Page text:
The Panasonic 3D Camera (3DA1 Camcorder) is a unique all-in-one design, three-dimensional (3D) high-definition television (HDTV) camcorder that records video as files on secure digital (SD) memory cards. The camera tests the performance of file based video camcorders vs. recording on tapes, and provides useful data regarding the performance of the camera's complementary metal-oxide semiconductor (CMOS) imaging sensors. The 3D high-definition (HD) video also provides a unique virtual experience for outreach to the public.Principal Investigator(s)
Marshall Space Flight Center, Huntsville, AL, United States
National Aeronautics and Space Administration (NASA)Sponsoring Organization
Technology Demonstration Office (TDO)ISS Expedition Duration:
March 2011 - October 2013
27/28,29/30,31/32,33/34,35/36Previous ISS Missions
The camera is an all-in-one 3D HDTV camera. It records discreet video for the left eye view and the right eye view. Each time the camera record button is pressed it records a specific file for that recording on SD cards, one each for the left eye view and the right eye view. Both files must be available to provide a 3D HDTV output with ground support equipment.
Beyond the uniqueness of providing 3D views of the ISS with HDTV quality, the camera provides an opportunity to gather space flight performance data from the camera's CMOS sensors. HDTV cameras flown previously have had CCD imaging sensors that proved to be highly susceptible to ionizing radiation damage. Observing the frequency and decay rate of the CMOS sensor allows the determination of whether a CMOS based camera provides a more robust spaceflight imaging system vs. CCD based cameras.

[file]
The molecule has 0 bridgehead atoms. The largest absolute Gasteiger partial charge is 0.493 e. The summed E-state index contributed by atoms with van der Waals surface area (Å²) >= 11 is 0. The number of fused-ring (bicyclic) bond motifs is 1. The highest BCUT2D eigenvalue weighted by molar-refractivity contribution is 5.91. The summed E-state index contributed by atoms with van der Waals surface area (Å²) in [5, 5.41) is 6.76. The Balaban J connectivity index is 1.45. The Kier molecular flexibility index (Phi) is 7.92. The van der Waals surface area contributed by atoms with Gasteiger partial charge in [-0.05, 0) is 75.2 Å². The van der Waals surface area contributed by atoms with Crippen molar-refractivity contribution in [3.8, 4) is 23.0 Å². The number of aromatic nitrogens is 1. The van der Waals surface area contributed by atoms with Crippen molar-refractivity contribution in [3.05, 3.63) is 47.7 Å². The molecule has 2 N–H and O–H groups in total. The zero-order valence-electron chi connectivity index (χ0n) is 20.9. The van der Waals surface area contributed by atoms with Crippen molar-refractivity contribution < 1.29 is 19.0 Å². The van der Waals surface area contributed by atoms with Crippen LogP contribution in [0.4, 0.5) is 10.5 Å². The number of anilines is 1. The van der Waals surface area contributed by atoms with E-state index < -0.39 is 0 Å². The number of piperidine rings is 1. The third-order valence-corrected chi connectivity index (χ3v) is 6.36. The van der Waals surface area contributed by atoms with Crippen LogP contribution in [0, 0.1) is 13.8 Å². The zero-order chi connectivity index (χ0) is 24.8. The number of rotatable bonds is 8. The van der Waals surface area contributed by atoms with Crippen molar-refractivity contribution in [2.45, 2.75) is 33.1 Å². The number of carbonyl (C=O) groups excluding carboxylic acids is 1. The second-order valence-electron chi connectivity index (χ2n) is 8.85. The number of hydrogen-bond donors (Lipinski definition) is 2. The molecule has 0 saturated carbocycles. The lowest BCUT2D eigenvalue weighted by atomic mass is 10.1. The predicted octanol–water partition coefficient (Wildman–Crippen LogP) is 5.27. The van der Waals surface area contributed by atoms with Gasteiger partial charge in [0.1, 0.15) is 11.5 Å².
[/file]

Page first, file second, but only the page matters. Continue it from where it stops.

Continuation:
The 3DA1 also provides operational experience with video as files vs. real-time streaming or tape based systems. Previous cameras flown required the return of video tapes to the ground, or a real-time streaming video capability to play back and stream files from the camera.
The camera provides unique 3D views in high definition (HD) format that provides a unique "virtual" experience for viewers to better understand what it would be like to be on board the ISS. Data regarding the degradation of the sensors may lead to development of cameras that could survive the rigors of space for long periods of time and thus allow deployment of HDTV cameras on the ISS exterior. File based workflows allow more flexibility for managing motion imagery and eliminates the need for bringing tapes back to Earth, thus lowering costs and increasing efficiency.Earth Applications
3D HDTV provides people an opportunity to experience what it would be like to live in the confined work and living environment of the ISS.
Various subjects can be filmed on an adhoc basis over weeks and months in order to provide opportunities to observe sensor decay rates and gain experience with file based workflows. Periodic, brief recordings with the lens cap placed over the lens provide a more accurate count of damaged pixels.Operational Protocols
Setting the camera's "convergence" is very important in the use of this camera system; otherwise, the operation of the camera is very similar to other video cameras with regard to setting exposure, focus, and recording.